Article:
Enterprise software major VMware has announced to acquire early-stage Kubernetes security startup Octarine for an undisclosed sum, which the company will fit in with another security company Carbon Black it bought for $2.1 billion last year.
Patrick Morley, general manager and senior vice president at VMware’s Security Business Unit, said that Octarine’s innovative security platform for Kubernetes applications helps simplify DevSecOps and enables cloud native environments to be more secure, from development through runtime.
“Protecting workloads is critical to the security of applications and data inside every organisation. Building Octarine’s innovation into the VMware security portfolio will present a major opportunity for our team to further simplify and improve security for our customers,” Morley said in a statement on Wednesday.
Just over seven months ago, VMware acquired Carbon Black and announced plans to be a major security provider with its “intrinsic security strategy” – protecting any application, running on any cloud, on any device.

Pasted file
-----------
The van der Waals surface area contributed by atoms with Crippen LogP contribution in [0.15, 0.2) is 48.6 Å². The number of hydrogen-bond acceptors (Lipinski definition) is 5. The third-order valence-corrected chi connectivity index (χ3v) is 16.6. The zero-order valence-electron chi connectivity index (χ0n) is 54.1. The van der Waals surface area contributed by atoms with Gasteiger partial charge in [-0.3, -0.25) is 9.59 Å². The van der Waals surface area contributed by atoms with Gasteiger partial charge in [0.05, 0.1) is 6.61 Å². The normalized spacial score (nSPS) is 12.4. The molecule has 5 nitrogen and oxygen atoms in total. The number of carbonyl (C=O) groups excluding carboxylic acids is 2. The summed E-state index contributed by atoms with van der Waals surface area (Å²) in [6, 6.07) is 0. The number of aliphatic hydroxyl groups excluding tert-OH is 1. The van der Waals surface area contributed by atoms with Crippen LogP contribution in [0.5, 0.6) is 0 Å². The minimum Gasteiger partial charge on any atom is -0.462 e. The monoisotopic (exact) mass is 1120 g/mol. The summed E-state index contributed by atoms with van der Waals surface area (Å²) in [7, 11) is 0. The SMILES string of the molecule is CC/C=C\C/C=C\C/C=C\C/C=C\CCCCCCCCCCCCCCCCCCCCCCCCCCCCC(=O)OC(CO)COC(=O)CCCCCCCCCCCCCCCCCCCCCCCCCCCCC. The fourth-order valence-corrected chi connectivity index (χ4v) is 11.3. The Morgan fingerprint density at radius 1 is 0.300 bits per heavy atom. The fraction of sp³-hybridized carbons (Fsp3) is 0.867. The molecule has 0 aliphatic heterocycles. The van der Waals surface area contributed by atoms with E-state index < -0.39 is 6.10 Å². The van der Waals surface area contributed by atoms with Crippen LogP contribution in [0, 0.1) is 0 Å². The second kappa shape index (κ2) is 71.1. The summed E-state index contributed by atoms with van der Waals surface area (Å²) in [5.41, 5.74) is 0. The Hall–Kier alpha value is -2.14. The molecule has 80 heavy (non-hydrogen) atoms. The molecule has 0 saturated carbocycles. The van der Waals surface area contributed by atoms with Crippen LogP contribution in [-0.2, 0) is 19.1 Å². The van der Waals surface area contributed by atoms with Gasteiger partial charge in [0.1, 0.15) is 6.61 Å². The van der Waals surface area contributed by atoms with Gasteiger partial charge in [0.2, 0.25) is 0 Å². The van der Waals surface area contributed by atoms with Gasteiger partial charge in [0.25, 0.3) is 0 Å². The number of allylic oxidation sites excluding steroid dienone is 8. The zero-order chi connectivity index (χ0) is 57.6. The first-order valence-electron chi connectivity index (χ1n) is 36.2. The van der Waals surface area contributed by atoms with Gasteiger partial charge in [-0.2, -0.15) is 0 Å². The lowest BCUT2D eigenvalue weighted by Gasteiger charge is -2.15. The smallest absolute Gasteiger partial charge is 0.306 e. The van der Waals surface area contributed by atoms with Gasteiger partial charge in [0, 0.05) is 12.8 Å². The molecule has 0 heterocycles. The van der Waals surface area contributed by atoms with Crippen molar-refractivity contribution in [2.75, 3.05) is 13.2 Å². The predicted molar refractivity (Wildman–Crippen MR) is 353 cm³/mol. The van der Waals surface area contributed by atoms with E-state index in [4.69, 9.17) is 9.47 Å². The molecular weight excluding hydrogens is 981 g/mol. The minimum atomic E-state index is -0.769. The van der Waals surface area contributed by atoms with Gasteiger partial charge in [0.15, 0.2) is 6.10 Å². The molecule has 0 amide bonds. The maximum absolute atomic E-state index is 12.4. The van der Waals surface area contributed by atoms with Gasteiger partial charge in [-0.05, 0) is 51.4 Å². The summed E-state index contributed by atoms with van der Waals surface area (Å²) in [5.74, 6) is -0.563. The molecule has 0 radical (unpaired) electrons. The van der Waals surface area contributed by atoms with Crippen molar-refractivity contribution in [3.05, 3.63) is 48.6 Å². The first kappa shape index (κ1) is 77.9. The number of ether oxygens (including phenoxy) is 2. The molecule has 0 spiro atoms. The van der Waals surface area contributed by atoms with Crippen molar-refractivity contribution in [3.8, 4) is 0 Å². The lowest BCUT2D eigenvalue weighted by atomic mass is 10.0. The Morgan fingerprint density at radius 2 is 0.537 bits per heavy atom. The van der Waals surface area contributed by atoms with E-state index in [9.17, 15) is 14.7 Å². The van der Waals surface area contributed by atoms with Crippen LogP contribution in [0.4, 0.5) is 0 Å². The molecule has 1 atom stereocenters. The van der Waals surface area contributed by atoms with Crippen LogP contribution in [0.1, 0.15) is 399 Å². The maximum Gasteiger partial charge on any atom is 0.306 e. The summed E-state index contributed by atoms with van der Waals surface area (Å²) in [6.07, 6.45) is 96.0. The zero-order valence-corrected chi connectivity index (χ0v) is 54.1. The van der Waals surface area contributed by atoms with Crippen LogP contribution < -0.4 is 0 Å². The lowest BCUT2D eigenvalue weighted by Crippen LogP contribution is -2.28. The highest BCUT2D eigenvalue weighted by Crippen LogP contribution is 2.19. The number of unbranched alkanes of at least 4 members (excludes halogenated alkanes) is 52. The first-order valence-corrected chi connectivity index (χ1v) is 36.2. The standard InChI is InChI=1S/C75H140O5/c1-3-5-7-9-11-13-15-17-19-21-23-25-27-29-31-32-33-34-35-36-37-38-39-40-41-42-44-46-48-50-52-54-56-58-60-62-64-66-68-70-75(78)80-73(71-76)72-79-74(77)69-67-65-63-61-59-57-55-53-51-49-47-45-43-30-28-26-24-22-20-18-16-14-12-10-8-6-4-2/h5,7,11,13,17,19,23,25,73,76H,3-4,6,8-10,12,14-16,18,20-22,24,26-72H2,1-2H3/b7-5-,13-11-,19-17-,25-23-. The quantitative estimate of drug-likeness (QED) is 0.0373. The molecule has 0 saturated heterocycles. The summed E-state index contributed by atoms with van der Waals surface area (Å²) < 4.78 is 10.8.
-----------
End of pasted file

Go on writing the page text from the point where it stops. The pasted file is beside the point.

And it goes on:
Acquiring Octarine will enable VMware advance intrinsic security for containers (and Kubernetes environments), by embedding the Octarine technology into the VMware Carbon Black Cloud, and via deep hooks and integrations with the VMware Tanzu platform.
In an effort to empower modern SOC teams with the capabilities and context they need to greatly improve both their efficiency and efficacy, VMware also launched a ‘Next-Gen SOC Alliance’.
The alliance features Splunk, IBM Security, Google Cloud’s Chronicle, Exabeam, and Sumo Logic integrations with the VMware Carbon Black Cloud to deliver key XDR capabilities.
“The Next-Gen SOC Alliance brings a critical mass of XDR context and capabilities to SOCs in a fully intrinsic way – one that can uniquely leverage the VMware fabric,” said Tom Barsi, Vice President of Alliances for VMware Carbon Black.